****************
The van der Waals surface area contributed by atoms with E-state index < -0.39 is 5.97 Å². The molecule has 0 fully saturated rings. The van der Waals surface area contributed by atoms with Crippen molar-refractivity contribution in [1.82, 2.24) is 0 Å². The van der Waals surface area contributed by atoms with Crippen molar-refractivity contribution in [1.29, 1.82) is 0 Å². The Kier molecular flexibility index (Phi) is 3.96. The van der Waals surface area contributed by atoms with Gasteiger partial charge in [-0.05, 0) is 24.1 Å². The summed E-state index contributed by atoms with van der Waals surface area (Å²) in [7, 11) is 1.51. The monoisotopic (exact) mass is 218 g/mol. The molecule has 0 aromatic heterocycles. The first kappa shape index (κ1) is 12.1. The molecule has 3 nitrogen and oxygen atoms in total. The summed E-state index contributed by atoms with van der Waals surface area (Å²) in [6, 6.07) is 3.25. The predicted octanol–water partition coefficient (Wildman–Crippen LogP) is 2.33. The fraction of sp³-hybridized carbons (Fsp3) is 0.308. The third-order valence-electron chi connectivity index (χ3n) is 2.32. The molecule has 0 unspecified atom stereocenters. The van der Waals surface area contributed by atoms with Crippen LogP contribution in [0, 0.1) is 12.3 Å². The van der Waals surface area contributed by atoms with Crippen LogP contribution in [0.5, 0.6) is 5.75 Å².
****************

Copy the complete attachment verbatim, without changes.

The van der Waals surface area contributed by atoms with E-state index < -0.39 is 5.97 Å². The molecule has 0 fully saturated rings. The van der Waals surface area contributed by atoms with Crippen molar-refractivity contribution in [1.82, 2.24) is 0 Å². The van der Waals surface area contributed by atoms with Crippen molar-refractivity contribution in [1.29, 1.82) is 0 Å². The Kier molecular flexibility index (Phi) is 3.96. The van der Waals surface area contributed by atoms with Gasteiger partial charge in [-0.05, 0) is 24.1 Å². The summed E-state index contributed by atoms with van der Waals surface area (Å²) in [7, 11) is 1.51. The monoisotopic (exact) mass is 218 g/mol. The molecule has 0 aromatic heterocycles. The first kappa shape index (κ1) is 12.1. The molecule has 3 nitrogen and oxygen atoms in total. The summed E-state index contributed by atoms with van der Waals surface area (Å²) in [6, 6.07) is 3.25. The predicted octanol–water partition coefficient (Wildman–Crippen LogP) is 2.33. The fraction of sp³-hybridized carbons (Fsp3) is 0.308. The third-order valence-electron chi connectivity index (χ3n) is 2.32. The molecule has 0 unspecified atom stereocenters. The van der Waals surface area contributed by atoms with Crippen LogP contribution in [0, 0.1) is 12.3 Å². The van der Waals surface area contributed by atoms with Crippen LogP contribution in [0.5, 0.6) is 5.75 Å².